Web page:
I will never make $18,000 a month with nothing but white noise

Checking in on my white noise podcast one year later

I will never make $18,000 a month with nothing but white noise
Photo: Patrick Tomasso

The timeline

June 1, 2022. Ashley Carmen, podcast reporter for Bloomberg, publishes “Spotify Podcasters Are Making $18,000 a Month With Nothing But White Noise,” a story about the burgeoning market of calming noise podcasts designed to help people fall asleep.

June 2, 2022. Inspired by the promise of easy riches, the mysterious White Noise Man #1 publishes the first two episodes of “Repetitive White Noise for Sleep,” a white noise podcast promising to “help you sleep, study, or relax,” utilizing Anchor, Spotify’s free podcast host and monetization platform.

July 30, 2022. After achieving the prerequisite download requirements for monetization, White Noise Man #1 receives his first daily payout for ads on his podcast: a cool $0.01.

November 12, 2022. It becomes clear that White Noise Man #1 has quickly lost interest in “Repetitive White Noise For Sleep,” with just three episodes published in the last three months.

March 21, 2023. Anchor is now Spotify for Podcasters. Monetization requirements have changed, and “Repetitive White Noise for Sleep” no longer has enough listeners on Spotify to qualify. White Noise Man #1 receives his last $0.01 payout.

June 13, 2023. Just over a year after his first white noise episode, White Noise Man #1 reveals his identity to the world… as Night Water author Adam Cecil.

The numbers

All statistics are reported as of June 13, 2023.

Number of episodes: 15
All-time plays: 1732
Average plays per episode: 115

Top three episodes:

  1. 8 hours of harsh white noise to block out the world while you sleep (394 downloads)
  2. 8 Hours of Pure White Noise for a Full Night’s Restful Sleep (256 downloads)
  3. White Noise With Subliminal Messages For Full Night’s Restless Sleep (210 downloads)

Top three countries:

  1. United States (58% of downloads)
  2. Australia (10% of downloads)
  3. United Kingdom (6% of downloads)

Top three platforms:

  1. Apple Podcasts (35.1% of downloads)
  2. Spotify (17.8% of downloads)
  3. Castbox (11.7% of downloads)

Total advertising revenue: $10.08

The things White Noise Man #1 could’ve done differently

More episodes, on a regular schedule

With just 15 episodes, published haphazardly on an irregular schedule, I didn’t set up “Repetitive White Noise for Sleep” for success, especially in a highly competitive white noise marketplace. Publishing on a regular schedule is probably more important than the sheer number of episodes, but the lack of new content probably didn’t help attract new listeners.

Republish old episodes to keep feed fresh

Competing white noise podcasts frequently republish standard episodes—such as plain white or pink noise—so that they’re at the top of their feeds. I think the trick here is to think of the podcast more as a service than a traditional feed. Listeners will only come when they want white noise, and you want to make sure that it’s easy to find and access the most popular content. Returning, loyal listeners won’t mind scrolling a bit if they need variation.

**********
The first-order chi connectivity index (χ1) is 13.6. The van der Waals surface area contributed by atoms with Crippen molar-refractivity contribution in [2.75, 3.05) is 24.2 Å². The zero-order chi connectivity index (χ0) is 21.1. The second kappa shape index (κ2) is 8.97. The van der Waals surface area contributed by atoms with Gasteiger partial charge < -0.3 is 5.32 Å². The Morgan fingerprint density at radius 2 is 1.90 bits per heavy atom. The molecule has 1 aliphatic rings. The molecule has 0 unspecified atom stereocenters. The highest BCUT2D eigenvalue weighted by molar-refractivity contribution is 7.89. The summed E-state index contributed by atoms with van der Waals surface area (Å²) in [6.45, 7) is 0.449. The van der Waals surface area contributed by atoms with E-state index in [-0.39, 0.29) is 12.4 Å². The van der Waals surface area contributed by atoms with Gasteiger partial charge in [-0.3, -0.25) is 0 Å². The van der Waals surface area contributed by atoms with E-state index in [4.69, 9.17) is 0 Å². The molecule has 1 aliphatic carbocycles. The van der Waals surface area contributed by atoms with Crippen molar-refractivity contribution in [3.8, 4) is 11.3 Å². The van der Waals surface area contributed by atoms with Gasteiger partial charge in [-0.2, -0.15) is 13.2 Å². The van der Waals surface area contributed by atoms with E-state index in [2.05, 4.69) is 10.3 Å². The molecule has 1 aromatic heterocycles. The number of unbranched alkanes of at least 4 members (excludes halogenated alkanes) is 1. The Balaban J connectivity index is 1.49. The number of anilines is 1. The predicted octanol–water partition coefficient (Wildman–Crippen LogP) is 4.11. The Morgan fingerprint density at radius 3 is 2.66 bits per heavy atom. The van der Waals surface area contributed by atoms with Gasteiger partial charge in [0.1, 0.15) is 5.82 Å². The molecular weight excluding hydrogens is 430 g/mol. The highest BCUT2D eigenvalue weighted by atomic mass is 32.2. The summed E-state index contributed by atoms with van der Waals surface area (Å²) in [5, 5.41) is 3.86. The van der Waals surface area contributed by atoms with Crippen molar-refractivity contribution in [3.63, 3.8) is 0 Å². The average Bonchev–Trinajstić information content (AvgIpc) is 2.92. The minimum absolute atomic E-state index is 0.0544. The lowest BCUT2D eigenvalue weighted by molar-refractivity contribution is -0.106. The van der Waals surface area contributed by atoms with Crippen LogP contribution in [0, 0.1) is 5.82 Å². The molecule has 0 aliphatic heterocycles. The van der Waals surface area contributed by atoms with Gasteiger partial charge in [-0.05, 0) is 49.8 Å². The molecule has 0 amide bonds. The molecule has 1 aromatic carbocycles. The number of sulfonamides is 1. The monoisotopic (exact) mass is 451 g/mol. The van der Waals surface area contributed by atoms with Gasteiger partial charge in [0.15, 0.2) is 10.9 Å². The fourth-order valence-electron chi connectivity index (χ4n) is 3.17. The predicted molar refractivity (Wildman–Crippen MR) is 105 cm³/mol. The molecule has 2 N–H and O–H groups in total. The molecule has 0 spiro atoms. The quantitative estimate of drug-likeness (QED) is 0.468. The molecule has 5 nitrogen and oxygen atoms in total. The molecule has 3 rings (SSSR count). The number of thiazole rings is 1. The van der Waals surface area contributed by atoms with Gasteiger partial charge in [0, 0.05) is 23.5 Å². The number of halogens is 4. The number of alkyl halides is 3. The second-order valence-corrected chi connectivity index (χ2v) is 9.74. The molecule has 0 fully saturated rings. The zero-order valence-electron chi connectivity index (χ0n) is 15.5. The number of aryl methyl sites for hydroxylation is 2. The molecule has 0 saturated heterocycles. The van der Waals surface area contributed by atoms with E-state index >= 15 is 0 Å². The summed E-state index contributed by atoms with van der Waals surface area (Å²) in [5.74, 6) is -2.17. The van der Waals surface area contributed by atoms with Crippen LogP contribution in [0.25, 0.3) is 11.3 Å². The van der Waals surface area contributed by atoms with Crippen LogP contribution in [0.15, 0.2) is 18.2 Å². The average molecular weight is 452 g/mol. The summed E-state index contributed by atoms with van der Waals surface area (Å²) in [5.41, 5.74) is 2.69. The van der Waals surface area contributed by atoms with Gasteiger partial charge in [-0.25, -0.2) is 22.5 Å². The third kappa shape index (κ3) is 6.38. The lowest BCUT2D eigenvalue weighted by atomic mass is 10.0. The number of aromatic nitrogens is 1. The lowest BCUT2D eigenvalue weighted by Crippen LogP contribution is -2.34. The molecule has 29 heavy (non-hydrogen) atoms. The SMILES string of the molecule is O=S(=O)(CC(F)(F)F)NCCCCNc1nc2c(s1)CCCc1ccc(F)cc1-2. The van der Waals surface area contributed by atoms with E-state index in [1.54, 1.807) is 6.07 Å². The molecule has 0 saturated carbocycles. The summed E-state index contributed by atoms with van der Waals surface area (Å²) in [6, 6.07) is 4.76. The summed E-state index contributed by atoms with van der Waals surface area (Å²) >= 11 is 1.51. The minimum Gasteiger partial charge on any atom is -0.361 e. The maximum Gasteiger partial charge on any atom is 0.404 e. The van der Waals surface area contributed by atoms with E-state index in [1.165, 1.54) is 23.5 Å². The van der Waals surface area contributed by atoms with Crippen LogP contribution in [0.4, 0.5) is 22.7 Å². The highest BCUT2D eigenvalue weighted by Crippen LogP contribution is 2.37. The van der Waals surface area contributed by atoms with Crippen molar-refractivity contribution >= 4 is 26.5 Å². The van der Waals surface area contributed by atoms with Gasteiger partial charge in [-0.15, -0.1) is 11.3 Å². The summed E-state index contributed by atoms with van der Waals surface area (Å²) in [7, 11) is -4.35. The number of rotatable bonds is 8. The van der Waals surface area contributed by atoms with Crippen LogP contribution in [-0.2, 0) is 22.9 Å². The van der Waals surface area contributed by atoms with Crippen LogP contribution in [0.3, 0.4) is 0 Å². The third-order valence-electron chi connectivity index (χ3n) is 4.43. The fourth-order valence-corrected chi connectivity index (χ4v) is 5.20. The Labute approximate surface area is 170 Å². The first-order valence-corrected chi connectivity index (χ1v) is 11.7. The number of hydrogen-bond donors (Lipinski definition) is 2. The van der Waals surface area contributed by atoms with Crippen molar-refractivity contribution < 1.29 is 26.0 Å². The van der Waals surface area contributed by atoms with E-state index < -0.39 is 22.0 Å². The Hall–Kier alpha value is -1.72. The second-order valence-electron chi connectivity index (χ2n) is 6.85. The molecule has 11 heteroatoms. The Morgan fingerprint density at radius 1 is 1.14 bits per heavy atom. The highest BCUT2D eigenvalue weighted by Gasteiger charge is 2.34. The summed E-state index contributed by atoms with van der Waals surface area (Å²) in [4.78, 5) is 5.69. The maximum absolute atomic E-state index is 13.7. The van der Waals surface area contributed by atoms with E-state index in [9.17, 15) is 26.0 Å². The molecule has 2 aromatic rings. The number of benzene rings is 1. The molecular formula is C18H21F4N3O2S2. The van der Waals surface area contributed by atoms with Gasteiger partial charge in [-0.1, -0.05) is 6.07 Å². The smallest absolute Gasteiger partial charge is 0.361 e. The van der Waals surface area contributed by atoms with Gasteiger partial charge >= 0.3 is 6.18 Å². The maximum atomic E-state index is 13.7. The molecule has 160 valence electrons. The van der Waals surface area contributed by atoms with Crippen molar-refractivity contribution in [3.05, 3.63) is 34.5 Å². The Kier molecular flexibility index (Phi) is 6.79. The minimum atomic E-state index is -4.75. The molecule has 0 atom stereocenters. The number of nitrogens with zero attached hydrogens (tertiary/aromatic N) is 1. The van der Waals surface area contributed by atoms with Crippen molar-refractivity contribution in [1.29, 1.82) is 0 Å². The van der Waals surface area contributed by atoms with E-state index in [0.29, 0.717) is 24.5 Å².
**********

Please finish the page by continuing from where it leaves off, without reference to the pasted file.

More inspiring cover art

Uninspiring podcast art for Repetetive White Noise, showing a microphone and some sound waves.

Turns out, using the first template you find on Canva might not be the most attractive visual representation for your podcast.

Use the same white noise combined with different ancillary sound effects

Rainstorms. Driving at night. Wind chimes. Crackling fire. On their own or combined with white noise, these sounds can be very soothing to fall asleep to. I did not utilize any of these common sleep sounds, though I did add subliminal messages from the Book of Revelations, pitched down and played at 0.25x speed, to a few episodes.

Better SEO research

Along those same lines, I could’ve done better research on SEO keywords that listeners would be searching for in combination with white noise. “White noise” is not enough, given how competitive the marketplace is, and no one was searching for white noise with subliminal messages. I did try to title one of the episodes in Spanish, thinking it might expand my audience, but it did not gain significantly more downloads than other episodes.

Focus on Spotify listeners

While Spotify for Podcasts (née Anchor) can monetize all of your downloads, only listens on Spotify count towards monetization minimums. So while I’m happy that Apple Podcasts users found “Repetitive White Noise for Sleep” useful, it doesn’t help me that it’s my number one source of downloads. I could’ve focused more on gaining listeners on Spotify’s platform, potentially by creating curated playlists, which are favored in search results, or by buying in-app ads.

The conclusion

There are no easy riches in this world, especially in the realm of white noise podcasts. When that article came out, many of my colleagues in podcasting expressed the same sentiment—We’ve been doing this wrong! We’ve been working on stories and research and high production values when really, we should’ve just been making noise.

But the folks at the top of the white noise game are hustling, and if you want to compete, you can’t half-ass it like White Noise Man #1 (half-ass might even be generous—quarter-ass?).

I’ll never make $18,000 per month from white noise, and it probably wasn’t worth even the minimal trouble for the $10.80 (a figure easily dwarfed by how much money I’ve wired to Spotify in subscription fees). Was it worth it for the experience, for the learnings, for the Night Water content? I’ll leave that to readers to judge.